Have one to sell? Sell on Amazon
Flip to back Flip to front
Listen Playing... Paused   You're listening to a sample of the Audible audio edition.
Learn more
See this image

Who Killed Kennedy? Unknown Binding – January 1, 1964


Amazon Price New from Used from
Unknown Binding, January 1, 1964
"Please retry"
$17.50
NO_CONTENT_IN_FEATURE
NO_CONTENT_IN_FEATURE

Product Details

  • Unknown Binding
  • Publisher: Publisher (1964)
  • ASIN: B001H0JT18
  • Average Customer Review: 3.8 out of 5 stars  See all reviews (13 customer reviews)

Customer Reviews

3.8 out of 5 stars
Share your thoughts with other customers

Most Helpful Customer Reviews

14 of 16 people found the following review helpful By Acute Observer on February 16, 2003
Format: Mass Market Paperback
This book should be read by anyone who still believes in the conclusions of the Warren Commission. This long essay was first published in the Paris weekly "L' Express" in 1964. It lacks an index and chapter headings, but applies common sense to the reported stories to refute the "lone gunman" theory. A few hours after JFK's death, a suspect was arrested although there were no witnesses and no confessions! We were told Oswald was a fanatical Communist who hated America. Was this too good to be true? The fact that Oswald was never a member of the Communist party, or the "Fair Play for Cuba" group was omitted from the news reports. Never has such an intricate murder been so swiftly settled, without a confession of eyewitnesses!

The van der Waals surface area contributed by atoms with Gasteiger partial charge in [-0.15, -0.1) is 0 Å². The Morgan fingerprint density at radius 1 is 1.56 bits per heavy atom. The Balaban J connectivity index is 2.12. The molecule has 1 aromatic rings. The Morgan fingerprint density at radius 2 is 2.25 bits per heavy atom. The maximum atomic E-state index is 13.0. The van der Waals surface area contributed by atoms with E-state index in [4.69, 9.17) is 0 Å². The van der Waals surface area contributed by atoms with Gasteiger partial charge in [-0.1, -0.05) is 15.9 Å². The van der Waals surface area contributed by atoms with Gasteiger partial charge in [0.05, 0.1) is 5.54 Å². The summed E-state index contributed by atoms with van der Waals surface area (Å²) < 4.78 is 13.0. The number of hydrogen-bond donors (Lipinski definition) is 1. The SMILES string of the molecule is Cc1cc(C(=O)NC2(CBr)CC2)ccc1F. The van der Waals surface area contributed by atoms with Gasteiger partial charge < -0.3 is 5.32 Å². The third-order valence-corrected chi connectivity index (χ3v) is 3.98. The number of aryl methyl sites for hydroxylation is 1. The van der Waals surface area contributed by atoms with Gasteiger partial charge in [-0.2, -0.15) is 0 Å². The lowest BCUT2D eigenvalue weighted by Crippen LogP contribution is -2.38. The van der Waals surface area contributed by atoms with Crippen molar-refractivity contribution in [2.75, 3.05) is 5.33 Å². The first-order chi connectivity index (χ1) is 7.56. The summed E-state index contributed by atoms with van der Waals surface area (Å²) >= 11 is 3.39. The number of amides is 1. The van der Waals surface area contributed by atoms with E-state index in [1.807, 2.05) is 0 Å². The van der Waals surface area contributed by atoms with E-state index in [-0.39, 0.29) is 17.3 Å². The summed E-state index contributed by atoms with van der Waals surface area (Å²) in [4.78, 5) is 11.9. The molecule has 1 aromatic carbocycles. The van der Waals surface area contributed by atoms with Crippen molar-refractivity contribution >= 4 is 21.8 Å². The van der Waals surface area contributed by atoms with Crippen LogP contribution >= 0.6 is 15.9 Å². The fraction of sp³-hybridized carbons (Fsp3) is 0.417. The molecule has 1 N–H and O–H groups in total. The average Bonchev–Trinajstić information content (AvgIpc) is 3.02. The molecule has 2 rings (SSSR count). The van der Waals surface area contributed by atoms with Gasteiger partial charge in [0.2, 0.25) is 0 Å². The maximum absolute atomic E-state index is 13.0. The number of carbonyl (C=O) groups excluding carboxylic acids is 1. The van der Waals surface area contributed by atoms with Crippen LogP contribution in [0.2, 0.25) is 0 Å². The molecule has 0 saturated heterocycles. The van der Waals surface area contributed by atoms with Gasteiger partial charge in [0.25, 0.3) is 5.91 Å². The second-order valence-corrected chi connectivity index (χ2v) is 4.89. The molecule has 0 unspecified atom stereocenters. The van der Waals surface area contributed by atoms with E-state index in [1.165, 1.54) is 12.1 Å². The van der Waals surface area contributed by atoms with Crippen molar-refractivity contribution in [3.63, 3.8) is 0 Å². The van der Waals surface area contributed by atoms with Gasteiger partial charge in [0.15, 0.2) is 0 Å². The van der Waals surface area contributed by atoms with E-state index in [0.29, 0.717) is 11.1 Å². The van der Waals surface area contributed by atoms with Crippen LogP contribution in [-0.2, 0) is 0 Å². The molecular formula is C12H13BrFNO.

Buchanan explains why neither Soviet Russia or Cuba could benefit from JFK's death (pp. 17-21). The first people to claim JFK was murdered by a Communist were just earlier attacking JFK as pro-Communist! Who was pulling their strings? Buchanan states that Oswald could only have been convicted if he was innocent (p.24)! But if he knew how the crime had happened, he would be silenced (p.26). Oswald's assassination by Jack Ruby proclaims that Oswald was not a lone gunman, and powerful forces were threatened by Oswald's existence and talking. Nothing over the last forty years has disproved this.
Buchanan recalls the political circumstances of the assassinations of Lincoln, Garfield, and McKinley. You'll find a description of these crimes, and their history, that is skipped in scholastic history books. The important point is that all were done for political reasons, and not of the assassins were crazy. Anything else is just a cover-up (see 'Time' of 11-29-1963). Page 72 explains why Oswald was not insane: he tried to escape, and plead 'not guilty' when arrested.
Read more ›
Comment Was this review helpful to you? Yes No Sending feedback...
Thank you for your feedback. If this review is inappropriate, please let us know.
Sorry, we failed to record your vote. Please try again
Format: Mass Market Paperback
.. Robert Morrow note: Buchanan - fabulous early effort.

Noted JFK researcher John Simkin gives it a full endorsement.

I have recently been investigating the Dorothy Kilgallen case. I was especially interested in finding out details of her contact within the Warren Commission and the private interview she had with Jack Ruby after the assassination. With this is mind I borrowed a book from the university library by a couple of journalists, John Kaplan and Jon Waltz, called The Trial of Jack Ruby. The book was extremely poor and was just an attempt to substantiate the idea that Ruby killed Oswald because he did not want Jackie to experience the pain of a trial.